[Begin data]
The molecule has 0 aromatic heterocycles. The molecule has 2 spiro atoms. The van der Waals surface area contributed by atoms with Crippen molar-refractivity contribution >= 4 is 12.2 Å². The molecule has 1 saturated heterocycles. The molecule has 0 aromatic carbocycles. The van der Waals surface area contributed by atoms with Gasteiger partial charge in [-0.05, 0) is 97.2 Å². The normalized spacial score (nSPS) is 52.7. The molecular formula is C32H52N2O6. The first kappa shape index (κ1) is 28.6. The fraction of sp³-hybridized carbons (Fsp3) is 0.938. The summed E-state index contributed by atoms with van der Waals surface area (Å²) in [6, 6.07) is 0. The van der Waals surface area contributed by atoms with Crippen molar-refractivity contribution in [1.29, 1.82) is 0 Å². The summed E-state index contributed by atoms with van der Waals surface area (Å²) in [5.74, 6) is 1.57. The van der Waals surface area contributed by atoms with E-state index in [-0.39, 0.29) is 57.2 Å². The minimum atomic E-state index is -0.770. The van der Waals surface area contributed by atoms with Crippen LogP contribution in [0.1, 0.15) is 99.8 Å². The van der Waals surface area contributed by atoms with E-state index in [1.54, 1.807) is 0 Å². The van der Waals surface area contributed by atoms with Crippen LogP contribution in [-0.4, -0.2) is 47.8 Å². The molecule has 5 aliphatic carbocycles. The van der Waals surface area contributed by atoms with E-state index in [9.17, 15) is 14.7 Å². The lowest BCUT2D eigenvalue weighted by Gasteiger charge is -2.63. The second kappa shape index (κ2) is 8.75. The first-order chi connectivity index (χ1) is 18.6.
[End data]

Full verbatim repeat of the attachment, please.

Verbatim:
The molecule has 0 aromatic heterocycles. The molecule has 2 spiro atoms. The van der Waals surface area contributed by atoms with Crippen molar-refractivity contribution >= 4 is 12.2 Å². The molecule has 1 saturated heterocycles. The molecule has 0 aromatic carbocycles. The van der Waals surface area contributed by atoms with Gasteiger partial charge in [-0.05, 0) is 97.2 Å². The normalized spacial score (nSPS) is 52.7. The molecular formula is C32H52N2O6. The first kappa shape index (κ1) is 28.6. The fraction of sp³-hybridized carbons (Fsp3) is 0.938. The summed E-state index contributed by atoms with van der Waals surface area (Å²) in [6, 6.07) is 0. The van der Waals surface area contributed by atoms with Crippen molar-refractivity contribution in [1.29, 1.82) is 0 Å². The summed E-state index contributed by atoms with van der Waals surface area (Å²) in [5.74, 6) is 1.57. The van der Waals surface area contributed by atoms with E-state index in [-0.39, 0.29) is 57.2 Å². The minimum atomic E-state index is -0.770. The van der Waals surface area contributed by atoms with Crippen LogP contribution in [0.1, 0.15) is 99.8 Å². The van der Waals surface area contributed by atoms with E-state index in [1.54, 1.807) is 0 Å². The van der Waals surface area contributed by atoms with Crippen LogP contribution in [-0.4, -0.2) is 47.8 Å². The molecule has 5 aliphatic carbocycles. The van der Waals surface area contributed by atoms with E-state index in [9.17, 15) is 14.7 Å². The lowest BCUT2D eigenvalue weighted by Gasteiger charge is -2.63. The second kappa shape index (κ2) is 8.75. The first-order chi connectivity index (χ1) is 18.6.